East Gippsland Shire youth ambassador Brodee Turner reflects on life in Gippsland. Brodee sees the region’s cultural and natural diversity as an asset.
11 February 2017
I’m writing this piece in my mother’s spare room at 10:30 at night, snug with cheap K-Mart track suit pants and a bottle of Sarsfield Estate CS Merlot, while listening to mid 2000s alternative rap… and I’m loving it!
So what, you may ask, is a customer from the great isles of K-Mart to talk about today? I’m glad you asked.
Diversity, and I’m not talking about the different types of shampoo products you can purchase. No, I’m talking about a bunch of people from all sides of the globe with different religious beliefs, racial backgrounds and preferred hairstyles. And guess what, they’re all right here directly in the heart of Gippsland, a place of community, of business and of innovation.
All around me I see communities as strong as the links between a chain, never being broken, even through fire and flood. I see one family fall over and ten families pick them back up. From this strength comes thriving businesses which create jobs and economic stability, sending ripples across our community. Through this I see innovation from not just the community as a whole but also from our youth, youth which have a voice ten times more powerful than a Nokia phone being dropped on a fragile surface.
One of my many beliefs is that to make others happy you first have to be happy yourself. So in order to accept diversity which Gippsland in recent years has begun to accomplish, you need to make the community a better place. One of the ways they have begun tackling this dilemma is opportunities for youth to have a voice in the community just as any adult may have, and from that we’re beginning to see acceptance.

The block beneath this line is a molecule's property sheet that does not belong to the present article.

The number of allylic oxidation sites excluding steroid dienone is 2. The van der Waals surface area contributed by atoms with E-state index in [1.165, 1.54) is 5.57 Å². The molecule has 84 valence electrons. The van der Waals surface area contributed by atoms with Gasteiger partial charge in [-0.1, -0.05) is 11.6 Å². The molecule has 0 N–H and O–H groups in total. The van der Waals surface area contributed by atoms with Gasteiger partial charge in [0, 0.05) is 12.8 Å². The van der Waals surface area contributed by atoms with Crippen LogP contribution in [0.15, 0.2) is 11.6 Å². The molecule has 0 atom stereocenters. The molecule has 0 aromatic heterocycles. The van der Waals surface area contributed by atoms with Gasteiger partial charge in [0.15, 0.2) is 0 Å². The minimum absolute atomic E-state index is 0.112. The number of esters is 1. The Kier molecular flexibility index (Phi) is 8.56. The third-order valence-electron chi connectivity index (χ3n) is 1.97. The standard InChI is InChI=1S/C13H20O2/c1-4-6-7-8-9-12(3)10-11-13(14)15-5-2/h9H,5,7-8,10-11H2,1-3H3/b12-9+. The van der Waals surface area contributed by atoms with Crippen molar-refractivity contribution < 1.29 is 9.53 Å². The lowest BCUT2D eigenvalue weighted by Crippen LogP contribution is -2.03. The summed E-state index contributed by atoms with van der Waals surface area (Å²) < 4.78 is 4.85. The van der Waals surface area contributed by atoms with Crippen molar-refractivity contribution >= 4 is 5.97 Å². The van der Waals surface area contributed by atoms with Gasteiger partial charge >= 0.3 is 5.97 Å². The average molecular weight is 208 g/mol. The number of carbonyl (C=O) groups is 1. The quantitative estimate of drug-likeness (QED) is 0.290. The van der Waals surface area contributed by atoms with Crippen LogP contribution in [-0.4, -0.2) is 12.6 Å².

Those of you who know me, know of my love for cultural diversity. And what better place is there for me than right here in Gippsland – a place where you can enjoy a European style coffee at one of the thousands of coffee shops we have to offer with an American crepe breakfast. Then walk yourself into a traditional Asian lunch, fit with an Australian Merino wool scarf, and then race yourself into a hot fiery Mexican dinner while singing a song from Denmark. And that’s only day one of the many days to come, each with a different experience to the last.
So where, you may ask, past all the cultural diversity and experiences does Gippsland sit. What, when boiled down to the basics, does it really have to offer? Well if you’ve ever been here then you need only look.
It’s the soft breeze brushing up against your pale skin, the warm sun caressing your rounded lips, the melodic sound of kookaburras chapping and the large variety of hidden-away locations like Fairy Del, the Den of Nargon, Raymond Island, the Tinamba pub and many more.
When I wake up in the morning the thought on my mind isn’t what country shall I travel to next, to get away from this boring repetitious lifestyle, it’s what location in Gippsland shall I travel to today and what style of coffee am I going to let give me a kickstart into the journey ahead.